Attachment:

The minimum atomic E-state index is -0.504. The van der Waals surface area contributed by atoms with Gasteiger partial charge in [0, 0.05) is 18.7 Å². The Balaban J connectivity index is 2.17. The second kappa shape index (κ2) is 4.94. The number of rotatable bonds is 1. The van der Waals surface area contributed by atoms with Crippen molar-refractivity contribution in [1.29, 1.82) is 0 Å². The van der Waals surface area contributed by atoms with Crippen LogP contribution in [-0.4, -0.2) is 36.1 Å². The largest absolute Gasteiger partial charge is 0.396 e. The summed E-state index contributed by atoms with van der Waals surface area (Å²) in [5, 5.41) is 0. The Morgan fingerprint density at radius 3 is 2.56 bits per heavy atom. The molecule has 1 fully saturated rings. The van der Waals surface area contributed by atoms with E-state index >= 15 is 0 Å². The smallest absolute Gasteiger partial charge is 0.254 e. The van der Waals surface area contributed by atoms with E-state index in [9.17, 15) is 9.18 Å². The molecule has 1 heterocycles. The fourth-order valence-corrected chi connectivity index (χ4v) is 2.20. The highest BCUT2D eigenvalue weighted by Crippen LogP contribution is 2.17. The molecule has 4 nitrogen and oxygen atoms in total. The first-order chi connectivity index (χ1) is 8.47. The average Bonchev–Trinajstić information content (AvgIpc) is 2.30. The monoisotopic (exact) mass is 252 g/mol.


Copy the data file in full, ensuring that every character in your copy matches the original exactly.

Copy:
The minimum atomic E-state index is -0.504. The van der Waals surface area contributed by atoms with Gasteiger partial charge in [0, 0.05) is 18.7 Å². The Balaban J connectivity index is 2.17. The second kappa shape index (κ2) is 4.94. The number of rotatable bonds is 1. The van der Waals surface area contributed by atoms with Crippen molar-refractivity contribution in [1.29, 1.82) is 0 Å². The van der Waals surface area contributed by atoms with Crippen LogP contribution in [-0.4, -0.2) is 36.1 Å². The largest absolute Gasteiger partial charge is 0.396 e. The summed E-state index contributed by atoms with van der Waals surface area (Å²) in [5, 5.41) is 0. The Morgan fingerprint density at radius 3 is 2.56 bits per heavy atom. The molecule has 1 fully saturated rings. The van der Waals surface area contributed by atoms with E-state index >= 15 is 0 Å². The smallest absolute Gasteiger partial charge is 0.254 e. The van der Waals surface area contributed by atoms with E-state index in [9.17, 15) is 9.18 Å². The molecule has 1 heterocycles. The fourth-order valence-corrected chi connectivity index (χ4v) is 2.20. The highest BCUT2D eigenvalue weighted by Crippen LogP contribution is 2.17. The molecule has 4 nitrogen and oxygen atoms in total. The first-order chi connectivity index (χ1) is 8.47. The average Bonchev–Trinajstić information content (AvgIpc) is 2.30. The monoisotopic (exact) mass is 252 g/mol.